Chapter 8, Welcome to the Real World (Part I).

Chapter 8 (Part I) — The “Other Stuff” That Can Raise Blood Sugar

Anxiety/Stress—Have a big test coming up? Trying to land your dream job at your next interview? To offset the stress hormones produced in anticipation of the event, consider raising your basal or injecting 1-2 units prior to these events. Be mindful of checking your sugar a little more around these events to help with better control as well. 

Caffeine—Caffeine can cause a rise in blood sugars in approximately one hour. Excess caffeine has shown to decrease insulin sensitivity, and result in a higher fasting glucose.  Check out this study for a more inside look:

Disease Progression—Upon initial diagnosis of Type 1, most go through a honeymoon phase, i.e. the pancreas is still able to produce a small amount of insulin. As time goes on, the pancreas loses the ability to secret sufficient amount of bolus insulin.  If you have been newly diagnosed, keep this in mind if your blood sugars become more erratic. 

Protein— Protein does effect blood sugars. Roughly 50% of protein can be converted to glucose if there is not other source of sugar in the meal.  How? “When you eat carbs, protein is used for purposed other than supplying blood sugar, such as bodily growth, repair, and creating hormones and enzymes, but without carbs protein becomes of source of glucose for nourishing the body’s cells.” Interesting huh!? Example: If you have zero carbs at a meal (think, turkey burgers or just a steak), count the protein grams, and dose 1/2 that amount as if it were a carb. 

Fats—Fat can cause blood sugar levels to rise for up to 10 hours or more! While there is no specific amount of fat that causes a delayed blood sugar rise, having more than 20grams certainly increases the likelihood that a delay will occur. Pizza, beef, cheese, dessert items, fast food, and most restaurant foods are commonly high fat content meals.  

Growth and Weight Gain— When growth and and weight gain occur, insulin needs will rise as well. Example: (1) As a young person’s body changes, insulin needs will increase because of the excess production of hormones. (2) Or, any extra weight that you put on will also directly affect your insulin needs because fat cells secrete hormones that cause insulin resistance.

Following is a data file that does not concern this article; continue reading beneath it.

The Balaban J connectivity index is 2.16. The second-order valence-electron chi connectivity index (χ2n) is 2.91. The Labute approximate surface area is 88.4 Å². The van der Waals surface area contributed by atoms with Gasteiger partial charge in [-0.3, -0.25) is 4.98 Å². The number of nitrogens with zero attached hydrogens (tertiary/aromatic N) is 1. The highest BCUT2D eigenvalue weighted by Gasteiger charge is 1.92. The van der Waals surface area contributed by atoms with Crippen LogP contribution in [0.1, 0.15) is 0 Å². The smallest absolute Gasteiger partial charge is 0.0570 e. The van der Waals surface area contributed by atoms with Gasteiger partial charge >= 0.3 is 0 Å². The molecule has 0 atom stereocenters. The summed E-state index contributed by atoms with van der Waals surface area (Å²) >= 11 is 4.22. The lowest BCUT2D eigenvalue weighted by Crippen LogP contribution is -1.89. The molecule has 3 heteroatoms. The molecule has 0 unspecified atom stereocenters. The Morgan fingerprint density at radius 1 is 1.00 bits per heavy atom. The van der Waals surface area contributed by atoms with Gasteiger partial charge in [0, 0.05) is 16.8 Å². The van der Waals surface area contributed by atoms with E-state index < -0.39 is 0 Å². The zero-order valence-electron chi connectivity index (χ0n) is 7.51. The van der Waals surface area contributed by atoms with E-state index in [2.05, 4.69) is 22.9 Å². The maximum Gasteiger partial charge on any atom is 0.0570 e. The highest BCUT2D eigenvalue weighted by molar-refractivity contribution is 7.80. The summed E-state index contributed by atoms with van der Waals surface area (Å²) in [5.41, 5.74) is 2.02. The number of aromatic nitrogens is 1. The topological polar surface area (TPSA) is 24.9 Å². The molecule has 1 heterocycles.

Illness and Infection— Infections trigger stress hormones which drive up blood sugars and make insulin less effective. You will likely need to increase your long acting insulin to minimize elevated blood sugars. 

Couch Potato Syndrome— Sitting extended amounts of time when you are normally active can trigger a gradual rise in blood sugar. Withdrawing activity results in less glucose burning so keep this in mind the next time you have a long flight, meeting, test, etc. ahead of you! Tip: Prior to traveling I try to get a good workout in! This helps boost my metabolism and fat burning state for the day even if I will be sitting for an extended amount of time.

Somogyi Phenomenon Rebound— Elevated morning blood sugars doesn’t always mean you need more insulin, it could mean that you dropped (low) and rebounded (high) because of adrenaline (triggered from the low) kicking in. It’s crucial to monitor your blood sugars mid-night to ensure that your blood sugars aren’t dropping while you sleep! Weird dreams, feeling hung over, night sweats, cold body temp are a few symptoms of mid-night lows. 

Steroids— Steroidal meds create significant insulin resistance and will raise blood sugar levels—including inhalers and even topical creams! Depending on how long you will need them, adjusting insulin dose will be necessary until the steroids are fully out of your body. 

Medications—Beta blockers, estrogen, testosterone, cold/flu meds, and even thyroid medication can directly cause increased blood sugar levels.  The insulin adjustment generally comes into play when you are introducing a new medication that the body is typically not used to. I.e. if you have been on something for a while, the likelihood of needing to adjust now is unlikely. 

Surgery— All medical procedures (big and small) cause stress on the body (mental and physical). Generally extra basal insulin will be necessary to offset the stress prior-to and during the procedure. 

That's it for now!

All of these "factors" can seem very daunting.... I know.

The more I learn about what effects blood my sugars the more demanding this disease seems to be. And while this may be the reality, the more I (you) learn, the better we can relieve some of the burden that comes with it!

Next week we will continue on with the highlights from Chapter 8 and factors that can lower your blood sugars.